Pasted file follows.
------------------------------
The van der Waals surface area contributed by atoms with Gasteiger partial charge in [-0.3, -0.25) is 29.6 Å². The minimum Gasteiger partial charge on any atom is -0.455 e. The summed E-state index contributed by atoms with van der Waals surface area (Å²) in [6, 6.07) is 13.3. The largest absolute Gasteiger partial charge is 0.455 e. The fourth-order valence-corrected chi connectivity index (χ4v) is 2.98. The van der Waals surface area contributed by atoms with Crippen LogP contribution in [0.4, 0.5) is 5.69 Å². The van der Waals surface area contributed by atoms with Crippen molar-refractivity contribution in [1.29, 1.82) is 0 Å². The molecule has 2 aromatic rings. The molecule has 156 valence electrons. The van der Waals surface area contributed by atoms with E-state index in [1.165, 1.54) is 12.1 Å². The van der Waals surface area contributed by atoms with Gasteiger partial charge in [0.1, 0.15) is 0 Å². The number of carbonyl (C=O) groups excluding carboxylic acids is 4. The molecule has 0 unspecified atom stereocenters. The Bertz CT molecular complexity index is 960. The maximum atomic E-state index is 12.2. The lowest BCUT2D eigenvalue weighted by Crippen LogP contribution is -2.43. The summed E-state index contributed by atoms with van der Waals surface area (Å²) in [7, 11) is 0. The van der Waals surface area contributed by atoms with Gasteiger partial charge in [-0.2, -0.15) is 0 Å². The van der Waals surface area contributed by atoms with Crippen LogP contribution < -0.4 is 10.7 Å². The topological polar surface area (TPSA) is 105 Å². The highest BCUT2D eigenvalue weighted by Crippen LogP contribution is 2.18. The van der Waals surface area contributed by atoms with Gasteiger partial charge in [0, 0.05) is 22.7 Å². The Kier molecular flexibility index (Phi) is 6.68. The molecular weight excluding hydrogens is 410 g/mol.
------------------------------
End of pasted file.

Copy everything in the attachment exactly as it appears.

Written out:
The van der Waals surface area contributed by atoms with Gasteiger partial charge in [-0.3, -0.25) is 29.6 Å². The minimum Gasteiger partial charge on any atom is -0.455 e. The summed E-state index contributed by atoms with van der Waals surface area (Å²) in [6, 6.07) is 13.3. The largest absolute Gasteiger partial charge is 0.455 e. The fourth-order valence-corrected chi connectivity index (χ4v) is 2.98. The van der Waals surface area contributed by atoms with Crippen LogP contribution in [0.4, 0.5) is 5.69 Å². The van der Waals surface area contributed by atoms with Crippen molar-refractivity contribution in [1.29, 1.82) is 0 Å². The molecule has 2 aromatic rings. The molecule has 156 valence electrons. The van der Waals surface area contributed by atoms with E-state index in [1.165, 1.54) is 12.1 Å². The van der Waals surface area contributed by atoms with Gasteiger partial charge in [0.1, 0.15) is 0 Å². The number of carbonyl (C=O) groups excluding carboxylic acids is 4. The molecule has 0 unspecified atom stereocenters. The Bertz CT molecular complexity index is 960. The maximum atomic E-state index is 12.2. The lowest BCUT2D eigenvalue weighted by Crippen LogP contribution is -2.43. The summed E-state index contributed by atoms with van der Waals surface area (Å²) in [7, 11) is 0. The van der Waals surface area contributed by atoms with Gasteiger partial charge in [-0.2, -0.15) is 0 Å². The van der Waals surface area contributed by atoms with Crippen LogP contribution < -0.4 is 10.7 Å². The topological polar surface area (TPSA) is 105 Å². The highest BCUT2D eigenvalue weighted by Crippen LogP contribution is 2.18. The van der Waals surface area contributed by atoms with Gasteiger partial charge in [0, 0.05) is 22.7 Å². The Kier molecular flexibility index (Phi) is 6.68. The molecular weight excluding hydrogens is 410 g/mol.